An interlinked challenge is that despite the increasingly acknowledged comparative advantages of municipal and other sub-national authorities, they are rarely consulted when national governments are developing and implementing NAPs, including in the U.S., even when many of the traditional prevention capacities (such as health, education, social welfare) are concentrated at the sub-national level. Further, too few countries have elaborated a clear division of labor and facilitated sustained information sharing, including relevant research, and other cooperation between the different levels of relevant actors within their territories. This inhibits the local implementation of P/CVE good practice where it matters most, at the local level.
Too often, it appears that P/CVE interventions are defined by political and other considerations, leading to a preference for short-term, risk-averting measures, and based on assumptions rather than evidence. Narratives and strategic communications to counter the Islamic State’s sophisticated media and dissemination capabilities are prominent examples. Although these P/CVE programs are popular, there is little proof that they are effective in isolation in reducing the threat and the evidence base to support such interventions is thin at best. The global popularity of counter-narratives is in part driven by the fact that they allow the focus to remain on the behavior and ideology (often coming from outside of a country or society) of the terrorists and not on how governments treat their citizens and the structural grievances in a society.
Unfortunately, this tendency is exacerbated by the current role of the United States, though this falls outside the scope of the report. Although it continues to fund P/CVE programs overseas, the U.S. seems to have downgraded its commitment to this effort, particularly at the policy level, with the tendency of the White House to cozy up to authoritarian regimes, ignore human rights abuses committed in the name of counterterrorism, and stoke Islamophobia. While the number of P/CVE programs will continue to grow; it will do so in a policy environment that is likely to become less rather than more hospitable to the notion that how governments treat their citizens, particularly the ones that have been historically marginalized, matters if one hopes to make a serious dent on the levels of violent extremism around the globe.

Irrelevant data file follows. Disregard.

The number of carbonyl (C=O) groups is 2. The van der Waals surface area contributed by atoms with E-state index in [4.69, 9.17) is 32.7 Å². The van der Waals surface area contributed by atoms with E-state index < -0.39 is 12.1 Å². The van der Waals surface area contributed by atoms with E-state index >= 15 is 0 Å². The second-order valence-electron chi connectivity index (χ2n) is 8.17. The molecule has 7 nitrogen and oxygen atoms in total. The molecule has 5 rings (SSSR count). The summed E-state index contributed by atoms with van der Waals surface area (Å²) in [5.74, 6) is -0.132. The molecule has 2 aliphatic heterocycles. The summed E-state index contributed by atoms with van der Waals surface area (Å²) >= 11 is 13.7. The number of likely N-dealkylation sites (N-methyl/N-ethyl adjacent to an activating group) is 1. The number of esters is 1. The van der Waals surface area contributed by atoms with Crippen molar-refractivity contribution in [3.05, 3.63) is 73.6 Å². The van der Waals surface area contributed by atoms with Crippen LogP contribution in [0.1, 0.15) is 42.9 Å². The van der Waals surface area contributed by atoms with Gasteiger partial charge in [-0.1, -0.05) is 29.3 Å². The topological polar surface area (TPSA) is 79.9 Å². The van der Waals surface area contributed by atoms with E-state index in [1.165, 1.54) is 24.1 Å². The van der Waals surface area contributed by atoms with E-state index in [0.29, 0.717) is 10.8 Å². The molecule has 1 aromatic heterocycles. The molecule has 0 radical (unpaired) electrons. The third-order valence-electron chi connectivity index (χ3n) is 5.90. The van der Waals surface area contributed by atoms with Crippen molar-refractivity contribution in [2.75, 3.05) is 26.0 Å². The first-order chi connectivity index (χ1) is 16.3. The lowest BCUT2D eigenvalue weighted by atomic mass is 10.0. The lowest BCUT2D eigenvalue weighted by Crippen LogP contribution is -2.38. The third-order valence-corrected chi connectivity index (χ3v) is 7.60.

An additional challenge is that despite increasing, contextualized research on the factors contributing to violent extremism, significant gaps remain. This includes understanding why some areas, populations and or communities are more or less vulnerable than others to violent extremism, and which community- or individual-focused P/CVE interventions are most likely to succeed. There is currently little consensus regarding the effectiveness and impact of preventive programming, largely due to problems regarding the different definitions of PVE and CVE, data collection, data quality and data shortages. Consequently, the default seems to be to frame interventions on assumption-based discourse that seems intuitive – leading to a surplus of gender-centric initiatives, counter-narrative campaigns, and the use of faith actors and religions institutions, for example – but, which require further testing.
An Agenda Worth Preserving and Strengthening
The state of the global P/CVE agenda is mixed, yet the reality remains that violent extremism persists as a multi-faceted, dynamic threat. Reducing it requires national leadership and multi-stakeholder and multi-disciplinary solutions, with local actors at the center of the action, alongside an alignment of counterterrorism and P/CVE strategies so they reinforce rather than undermine each other.
More innovative, locally owned, and evidence-led responses – as opposed to assumption- or politically driven ones – across contextually distinct environments are needed. Collaboration and cooperation between national and local actors needs strengthening. P/CVE interventions in specific geographic contexts need to be synchronized more effectively while encouraging co-creation between different actors to avoid the current duplication of efforts and to share lessons learned. Similarly, it is incumbent to recognize that P/CVE, even if the field is strengthened, will always have its limitations. We need to more accurately diagnose when it is relevant and where P/CVE can add value. Understanding the current “state-of-play,” including a critical appraisal of the field’s strengths and weaknesses and the comparative advantages of different stakeholders, particularly local actors, is an essential element to designing effective P/CVE policies and programs and to enhancing the impact of P/CVE practice.